Adherence to tuberculosis preventive therapy among HIV-infected persons in Chiang Rai, Thailand

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To determine the level of and reasons associated with adherence to tuberculosis preventive therapy among asymptomatic HIV-infected individuals in northern Thailand.


A prospective cohort study with a 9-month follow-up.


A total of 412 HIV-infected persons were enrolled in a tuberculosis preventive therapy programme in a hospital. A 9-month isoniazid regimen was prescribed. Adherence was determined by pill count. Participants who missed a scheduled appointment for more than a month were interviewed. Five focus group discussion sessions were held among those who successfully completed the therapy.


Of the 412 participants, 69.4% (286) completed the 9-month regimen. The adherence rate, defined as the proportion of those who took more than 80% of pills, was 67.5% (n = 278). Sex, source of participants and history of physical symptoms were associated with adherence. A significant portion of defaults took place at the beginning of the therapy. Out-migration, denial of HIV status, and perceived side effects of isoniazid were frequently cited as reasons for non-adherence. For those adhering participants, the acceptance of personal HIV status, concern about children and family, and a good health provider relationship were important reasons motivating adherence. Several reminder systems were developed by the participants.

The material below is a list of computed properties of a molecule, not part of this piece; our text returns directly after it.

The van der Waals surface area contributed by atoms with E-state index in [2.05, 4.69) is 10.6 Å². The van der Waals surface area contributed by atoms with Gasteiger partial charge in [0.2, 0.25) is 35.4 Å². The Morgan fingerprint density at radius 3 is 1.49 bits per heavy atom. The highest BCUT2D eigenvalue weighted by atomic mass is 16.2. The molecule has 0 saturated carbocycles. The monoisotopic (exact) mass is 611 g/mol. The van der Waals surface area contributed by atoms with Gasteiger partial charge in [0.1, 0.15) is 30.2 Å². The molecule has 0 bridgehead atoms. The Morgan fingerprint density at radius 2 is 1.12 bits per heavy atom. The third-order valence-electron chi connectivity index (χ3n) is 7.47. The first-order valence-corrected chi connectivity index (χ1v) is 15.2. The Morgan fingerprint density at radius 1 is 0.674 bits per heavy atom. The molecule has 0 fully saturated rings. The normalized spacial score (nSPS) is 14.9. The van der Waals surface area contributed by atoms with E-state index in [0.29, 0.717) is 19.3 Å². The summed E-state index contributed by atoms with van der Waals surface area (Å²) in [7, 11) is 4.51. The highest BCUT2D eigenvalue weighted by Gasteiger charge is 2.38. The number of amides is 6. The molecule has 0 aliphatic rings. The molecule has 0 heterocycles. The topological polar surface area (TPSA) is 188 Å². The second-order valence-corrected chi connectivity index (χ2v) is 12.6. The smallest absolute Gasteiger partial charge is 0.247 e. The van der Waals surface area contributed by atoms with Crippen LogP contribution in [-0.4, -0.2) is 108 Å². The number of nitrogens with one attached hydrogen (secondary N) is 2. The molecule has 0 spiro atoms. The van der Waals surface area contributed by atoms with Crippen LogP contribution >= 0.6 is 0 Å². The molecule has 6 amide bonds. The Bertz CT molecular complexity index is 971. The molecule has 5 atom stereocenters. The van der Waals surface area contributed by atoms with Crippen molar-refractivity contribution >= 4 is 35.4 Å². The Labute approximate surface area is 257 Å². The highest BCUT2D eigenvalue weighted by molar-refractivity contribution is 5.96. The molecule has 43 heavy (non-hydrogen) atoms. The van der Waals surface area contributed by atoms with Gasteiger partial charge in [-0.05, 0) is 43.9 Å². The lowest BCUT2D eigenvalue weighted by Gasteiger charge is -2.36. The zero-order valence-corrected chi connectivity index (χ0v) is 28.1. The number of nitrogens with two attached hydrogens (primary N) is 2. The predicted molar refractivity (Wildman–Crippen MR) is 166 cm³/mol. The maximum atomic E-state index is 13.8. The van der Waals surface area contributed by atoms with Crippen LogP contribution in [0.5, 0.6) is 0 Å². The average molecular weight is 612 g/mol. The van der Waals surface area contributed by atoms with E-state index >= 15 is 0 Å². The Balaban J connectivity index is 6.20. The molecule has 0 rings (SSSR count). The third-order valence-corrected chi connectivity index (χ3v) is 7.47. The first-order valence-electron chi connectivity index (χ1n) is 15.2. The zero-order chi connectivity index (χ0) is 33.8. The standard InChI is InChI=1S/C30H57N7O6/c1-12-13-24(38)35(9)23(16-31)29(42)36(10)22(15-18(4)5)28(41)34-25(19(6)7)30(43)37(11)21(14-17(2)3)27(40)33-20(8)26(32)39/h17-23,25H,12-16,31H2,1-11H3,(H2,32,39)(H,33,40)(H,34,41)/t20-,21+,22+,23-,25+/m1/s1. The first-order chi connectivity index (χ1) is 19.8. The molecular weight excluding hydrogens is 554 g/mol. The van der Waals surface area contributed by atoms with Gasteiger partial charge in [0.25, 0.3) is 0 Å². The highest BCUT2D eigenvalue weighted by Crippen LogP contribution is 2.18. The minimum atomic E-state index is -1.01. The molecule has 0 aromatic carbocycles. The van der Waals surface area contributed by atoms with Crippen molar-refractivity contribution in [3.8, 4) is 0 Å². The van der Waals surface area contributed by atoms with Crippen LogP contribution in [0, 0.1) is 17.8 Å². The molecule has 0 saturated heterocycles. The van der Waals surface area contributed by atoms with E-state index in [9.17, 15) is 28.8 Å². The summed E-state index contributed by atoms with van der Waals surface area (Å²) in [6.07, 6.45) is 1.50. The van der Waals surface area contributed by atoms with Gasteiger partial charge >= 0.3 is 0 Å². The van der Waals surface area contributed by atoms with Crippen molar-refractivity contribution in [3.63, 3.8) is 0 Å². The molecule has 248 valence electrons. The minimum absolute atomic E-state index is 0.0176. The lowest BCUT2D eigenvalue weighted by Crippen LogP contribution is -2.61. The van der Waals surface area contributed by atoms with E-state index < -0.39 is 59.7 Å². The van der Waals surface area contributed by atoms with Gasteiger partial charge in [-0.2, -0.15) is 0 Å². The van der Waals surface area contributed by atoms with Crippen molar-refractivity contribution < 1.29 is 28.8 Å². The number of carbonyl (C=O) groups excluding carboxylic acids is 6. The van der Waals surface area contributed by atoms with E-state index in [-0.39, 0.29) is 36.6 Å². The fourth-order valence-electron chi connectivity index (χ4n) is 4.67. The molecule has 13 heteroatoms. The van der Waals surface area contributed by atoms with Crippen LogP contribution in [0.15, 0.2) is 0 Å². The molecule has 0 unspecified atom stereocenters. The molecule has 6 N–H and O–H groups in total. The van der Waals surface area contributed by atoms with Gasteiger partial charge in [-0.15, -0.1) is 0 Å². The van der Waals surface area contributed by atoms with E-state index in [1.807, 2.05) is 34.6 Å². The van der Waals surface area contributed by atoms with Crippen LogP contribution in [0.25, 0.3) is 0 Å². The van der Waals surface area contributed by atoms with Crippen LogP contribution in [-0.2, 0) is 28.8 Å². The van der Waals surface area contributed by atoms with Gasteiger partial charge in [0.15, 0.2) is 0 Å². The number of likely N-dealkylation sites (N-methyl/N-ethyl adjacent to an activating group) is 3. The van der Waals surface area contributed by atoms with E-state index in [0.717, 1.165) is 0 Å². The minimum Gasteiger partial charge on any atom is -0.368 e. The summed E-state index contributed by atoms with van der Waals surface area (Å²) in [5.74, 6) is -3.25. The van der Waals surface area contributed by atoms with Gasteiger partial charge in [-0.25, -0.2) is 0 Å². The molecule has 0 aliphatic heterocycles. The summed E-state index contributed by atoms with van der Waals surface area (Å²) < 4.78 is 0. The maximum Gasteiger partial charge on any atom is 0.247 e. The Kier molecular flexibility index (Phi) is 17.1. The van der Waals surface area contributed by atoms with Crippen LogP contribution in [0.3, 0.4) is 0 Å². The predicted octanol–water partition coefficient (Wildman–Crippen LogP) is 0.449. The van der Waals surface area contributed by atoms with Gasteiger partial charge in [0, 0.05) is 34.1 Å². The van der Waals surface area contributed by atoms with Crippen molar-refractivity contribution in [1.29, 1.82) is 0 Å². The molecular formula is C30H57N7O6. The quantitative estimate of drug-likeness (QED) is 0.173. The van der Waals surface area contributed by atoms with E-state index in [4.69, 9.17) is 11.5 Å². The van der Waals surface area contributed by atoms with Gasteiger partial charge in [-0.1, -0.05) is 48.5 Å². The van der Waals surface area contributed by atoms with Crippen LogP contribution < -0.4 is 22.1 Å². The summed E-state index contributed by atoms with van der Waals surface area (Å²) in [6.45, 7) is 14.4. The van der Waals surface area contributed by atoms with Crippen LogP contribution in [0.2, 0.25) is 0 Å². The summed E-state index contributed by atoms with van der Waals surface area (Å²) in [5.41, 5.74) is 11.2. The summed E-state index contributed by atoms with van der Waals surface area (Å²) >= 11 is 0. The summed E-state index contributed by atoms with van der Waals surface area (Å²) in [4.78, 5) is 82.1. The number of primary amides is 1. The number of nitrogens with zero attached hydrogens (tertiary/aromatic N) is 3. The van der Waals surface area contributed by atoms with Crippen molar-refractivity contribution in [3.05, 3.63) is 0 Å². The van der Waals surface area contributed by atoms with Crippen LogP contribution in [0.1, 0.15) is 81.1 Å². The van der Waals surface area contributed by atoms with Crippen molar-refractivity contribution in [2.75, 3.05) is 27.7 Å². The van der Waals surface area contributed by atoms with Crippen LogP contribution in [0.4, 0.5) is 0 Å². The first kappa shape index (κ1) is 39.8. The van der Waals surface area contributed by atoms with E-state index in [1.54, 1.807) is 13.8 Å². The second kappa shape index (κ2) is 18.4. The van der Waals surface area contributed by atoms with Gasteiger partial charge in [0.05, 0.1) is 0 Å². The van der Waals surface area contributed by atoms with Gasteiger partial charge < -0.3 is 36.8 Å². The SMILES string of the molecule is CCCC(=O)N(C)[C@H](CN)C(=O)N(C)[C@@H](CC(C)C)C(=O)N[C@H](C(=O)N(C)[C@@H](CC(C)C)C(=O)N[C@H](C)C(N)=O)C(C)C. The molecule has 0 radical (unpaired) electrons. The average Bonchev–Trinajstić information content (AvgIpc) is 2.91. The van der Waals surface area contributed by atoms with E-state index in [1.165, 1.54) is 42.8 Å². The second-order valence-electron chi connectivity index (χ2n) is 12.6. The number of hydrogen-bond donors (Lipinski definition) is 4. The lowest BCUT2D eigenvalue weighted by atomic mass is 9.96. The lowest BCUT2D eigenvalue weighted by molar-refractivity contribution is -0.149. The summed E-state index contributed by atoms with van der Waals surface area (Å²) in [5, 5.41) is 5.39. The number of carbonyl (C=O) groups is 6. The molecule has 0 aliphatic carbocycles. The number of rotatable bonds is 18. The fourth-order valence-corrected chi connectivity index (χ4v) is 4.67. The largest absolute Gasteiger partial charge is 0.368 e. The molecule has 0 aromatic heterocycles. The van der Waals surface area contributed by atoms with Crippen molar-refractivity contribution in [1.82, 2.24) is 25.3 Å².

Although an isoniazid preventive therapy programme was shown to be feasible, further adjustments on the selection of participants, enrolment process, and follow-up system based on these findings are necessary to increase the adherence.

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